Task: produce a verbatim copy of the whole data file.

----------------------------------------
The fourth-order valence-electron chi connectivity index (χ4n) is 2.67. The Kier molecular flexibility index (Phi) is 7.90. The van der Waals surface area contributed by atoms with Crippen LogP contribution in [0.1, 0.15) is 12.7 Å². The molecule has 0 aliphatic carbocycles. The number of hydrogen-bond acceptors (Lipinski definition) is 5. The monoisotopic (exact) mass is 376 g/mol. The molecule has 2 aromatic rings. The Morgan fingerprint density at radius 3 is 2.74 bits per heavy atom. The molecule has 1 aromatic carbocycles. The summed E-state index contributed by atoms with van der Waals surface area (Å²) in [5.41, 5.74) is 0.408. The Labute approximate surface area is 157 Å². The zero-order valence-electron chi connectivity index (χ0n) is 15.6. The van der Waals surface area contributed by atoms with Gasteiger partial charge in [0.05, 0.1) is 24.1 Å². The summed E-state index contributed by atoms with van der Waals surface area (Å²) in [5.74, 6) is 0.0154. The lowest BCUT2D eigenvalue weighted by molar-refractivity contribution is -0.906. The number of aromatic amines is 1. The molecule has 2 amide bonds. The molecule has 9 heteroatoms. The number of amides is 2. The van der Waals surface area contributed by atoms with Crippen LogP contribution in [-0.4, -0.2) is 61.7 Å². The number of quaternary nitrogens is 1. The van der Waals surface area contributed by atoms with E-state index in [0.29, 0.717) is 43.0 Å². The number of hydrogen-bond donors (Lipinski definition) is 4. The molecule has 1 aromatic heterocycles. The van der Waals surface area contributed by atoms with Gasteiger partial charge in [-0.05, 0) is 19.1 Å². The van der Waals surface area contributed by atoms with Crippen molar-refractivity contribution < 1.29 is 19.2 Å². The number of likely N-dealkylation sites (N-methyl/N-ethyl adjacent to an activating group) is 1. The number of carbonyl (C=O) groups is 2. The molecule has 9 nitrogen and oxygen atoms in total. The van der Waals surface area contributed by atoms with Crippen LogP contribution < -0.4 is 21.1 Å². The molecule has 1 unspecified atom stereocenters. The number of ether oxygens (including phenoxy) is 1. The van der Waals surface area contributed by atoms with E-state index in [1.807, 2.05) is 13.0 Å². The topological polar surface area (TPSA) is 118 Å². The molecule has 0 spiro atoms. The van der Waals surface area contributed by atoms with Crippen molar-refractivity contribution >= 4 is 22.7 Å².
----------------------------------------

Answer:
The fourth-order valence-electron chi connectivity index (χ4n) is 2.67. The Kier molecular flexibility index (Phi) is 7.90. The van der Waals surface area contributed by atoms with Crippen LogP contribution in [0.1, 0.15) is 12.7 Å². The molecule has 0 aliphatic carbocycles. The number of hydrogen-bond acceptors (Lipinski definition) is 5. The monoisotopic (exact) mass is 376 g/mol. The molecule has 2 aromatic rings. The Morgan fingerprint density at radius 3 is 2.74 bits per heavy atom. The molecule has 1 aromatic carbocycles. The summed E-state index contributed by atoms with van der Waals surface area (Å²) in [5.41, 5.74) is 0.408. The Labute approximate surface area is 157 Å². The zero-order valence-electron chi connectivity index (χ0n) is 15.6. The van der Waals surface area contributed by atoms with Gasteiger partial charge in [0.05, 0.1) is 24.1 Å². The summed E-state index contributed by atoms with van der Waals surface area (Å²) in [5.74, 6) is 0.0154. The lowest BCUT2D eigenvalue weighted by molar-refractivity contribution is -0.906. The number of aromatic amines is 1. The molecule has 2 amide bonds. The molecule has 9 heteroatoms. The number of amides is 2. The van der Waals surface area contributed by atoms with Crippen LogP contribution in [-0.4, -0.2) is 61.7 Å². The number of quaternary nitrogens is 1. The van der Waals surface area contributed by atoms with E-state index in [0.29, 0.717) is 43.0 Å². The number of hydrogen-bond donors (Lipinski definition) is 4. The molecule has 1 aromatic heterocycles. The van der Waals surface area contributed by atoms with Gasteiger partial charge in [-0.05, 0) is 19.1 Å². The van der Waals surface area contributed by atoms with Crippen molar-refractivity contribution < 1.29 is 19.2 Å². The number of likely N-dealkylation sites (N-methyl/N-ethyl adjacent to an activating group) is 1. The number of carbonyl (C=O) groups is 2. The molecule has 9 nitrogen and oxygen atoms in total. The van der Waals surface area contributed by atoms with Crippen LogP contribution < -0.4 is 21.1 Å². The molecule has 1 unspecified atom stereocenters. The number of ether oxygens (including phenoxy) is 1. The van der Waals surface area contributed by atoms with E-state index in [1.807, 2.05) is 13.0 Å². The topological polar surface area (TPSA) is 118 Å². The molecule has 0 spiro atoms. The van der Waals surface area contributed by atoms with Crippen molar-refractivity contribution >= 4 is 22.7 Å².